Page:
Saturday, December 19, 2009


by Maggie Stiefvater

Despite this book being a sequel to Lament, it really reads more like a stand-alone novel. The main character and narrator of this book is James, a secondary character in the first novel. The setting has changed, as has all but one of the remaining characters. Dee is still in it, but she definitely takes a back seat in this one. In fact, most of what we know that's going on with her is from "text messages" dispersed throughout the book. And the few times she does appear, she's kind of annoying.

And even though James' narration is funnier than Dee's, the story of Ballad just didn't excite me as much as Lament did. The faeries as a collective group are not a big part of the story until the very end. Many of the newer elements to the faerie myths are not fully explained. Stiefvater has based a lot of her story on actual Celtic myth, so I was able to look some of it up, but I still think she should have included more. I'm teetering on the edge of a 3 or a 4 star rating, but settled on a 3. Not jumping for joy over it, but not regretting taking the time to read it - a solid 3 I'd say.

Friday, December 4, 2009


by Maggie Stiefvater

I've been wanting to read this book for a while. It's one of the regulars on my "Powell's List". Last time I was there I found a used copy - which is my permission to buy it!

Lament is the story of a girl who finds herself caught up in the world of faeries. These faeries are nothing like Tinker Bell though. They are based on old Celtic legends, and are dark, sneaky, crafty creatures. Faeries love to play games, deceive humans, and find ways to spirit them away. Deirdre's first encounter with the faerie world comes when a mysterious stranger comes to her aide at a music competition. Luke is beautiful, charming, a gifted musician, but also hiding something. Deirdre is cautious at first, but then her curiosity gets the better of her.. She finds herself trusting Luke - and it's not long before she learns whether that was a wise decision or not.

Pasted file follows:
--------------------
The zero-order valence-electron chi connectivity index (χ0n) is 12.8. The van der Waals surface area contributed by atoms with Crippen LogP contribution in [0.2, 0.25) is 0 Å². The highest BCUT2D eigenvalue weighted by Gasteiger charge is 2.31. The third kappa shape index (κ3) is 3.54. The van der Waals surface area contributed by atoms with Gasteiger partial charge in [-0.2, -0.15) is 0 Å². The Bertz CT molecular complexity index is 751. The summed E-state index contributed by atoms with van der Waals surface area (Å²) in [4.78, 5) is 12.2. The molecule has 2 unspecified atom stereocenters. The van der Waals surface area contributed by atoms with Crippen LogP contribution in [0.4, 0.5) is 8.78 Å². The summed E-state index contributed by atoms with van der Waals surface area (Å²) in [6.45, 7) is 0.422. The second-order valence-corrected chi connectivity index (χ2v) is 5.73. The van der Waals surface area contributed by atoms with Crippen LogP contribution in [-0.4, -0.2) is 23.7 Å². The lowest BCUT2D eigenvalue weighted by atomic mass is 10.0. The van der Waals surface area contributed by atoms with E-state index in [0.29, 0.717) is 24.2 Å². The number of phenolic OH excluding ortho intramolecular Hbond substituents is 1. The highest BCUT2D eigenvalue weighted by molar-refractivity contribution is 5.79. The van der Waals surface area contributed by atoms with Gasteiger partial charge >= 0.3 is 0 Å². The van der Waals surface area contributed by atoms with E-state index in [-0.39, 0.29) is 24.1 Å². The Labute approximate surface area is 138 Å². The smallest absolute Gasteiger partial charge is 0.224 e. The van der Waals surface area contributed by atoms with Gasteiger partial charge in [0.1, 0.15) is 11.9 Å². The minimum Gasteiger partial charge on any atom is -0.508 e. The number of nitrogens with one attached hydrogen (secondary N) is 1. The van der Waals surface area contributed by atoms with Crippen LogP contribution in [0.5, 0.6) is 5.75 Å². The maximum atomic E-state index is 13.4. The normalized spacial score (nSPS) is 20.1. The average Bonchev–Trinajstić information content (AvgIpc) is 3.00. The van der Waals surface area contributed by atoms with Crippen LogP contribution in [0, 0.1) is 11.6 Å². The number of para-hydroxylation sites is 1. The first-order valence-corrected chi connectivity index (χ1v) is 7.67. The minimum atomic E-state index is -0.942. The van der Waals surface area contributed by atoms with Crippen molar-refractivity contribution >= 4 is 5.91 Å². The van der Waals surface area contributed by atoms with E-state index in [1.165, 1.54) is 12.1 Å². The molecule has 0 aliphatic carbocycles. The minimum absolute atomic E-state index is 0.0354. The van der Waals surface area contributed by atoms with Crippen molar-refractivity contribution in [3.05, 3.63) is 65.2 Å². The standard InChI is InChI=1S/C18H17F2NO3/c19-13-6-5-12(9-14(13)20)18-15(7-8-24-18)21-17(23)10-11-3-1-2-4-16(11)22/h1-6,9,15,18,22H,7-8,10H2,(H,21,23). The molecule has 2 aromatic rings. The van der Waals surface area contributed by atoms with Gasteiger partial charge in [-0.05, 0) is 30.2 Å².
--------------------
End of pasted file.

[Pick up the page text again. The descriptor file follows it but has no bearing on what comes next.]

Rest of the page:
Some things I loved about this book:
Luke. Even though you're not sure if Luke should be trusted, he is an interesting character. He's very confident - on the border of cocky, and his exchanges with Deirdre are often amusing.
The faerie lore. I love the sinister undertone whenever the faeries are involved. The characters and the readers have to learn to never trust anything the faeries say, because while it may be true, there is likely some ulterior motive involved.

One slight reservation:
The ended is a little bit ambiguous! I wish the author would just give us a little more explanation and not make the reader assume!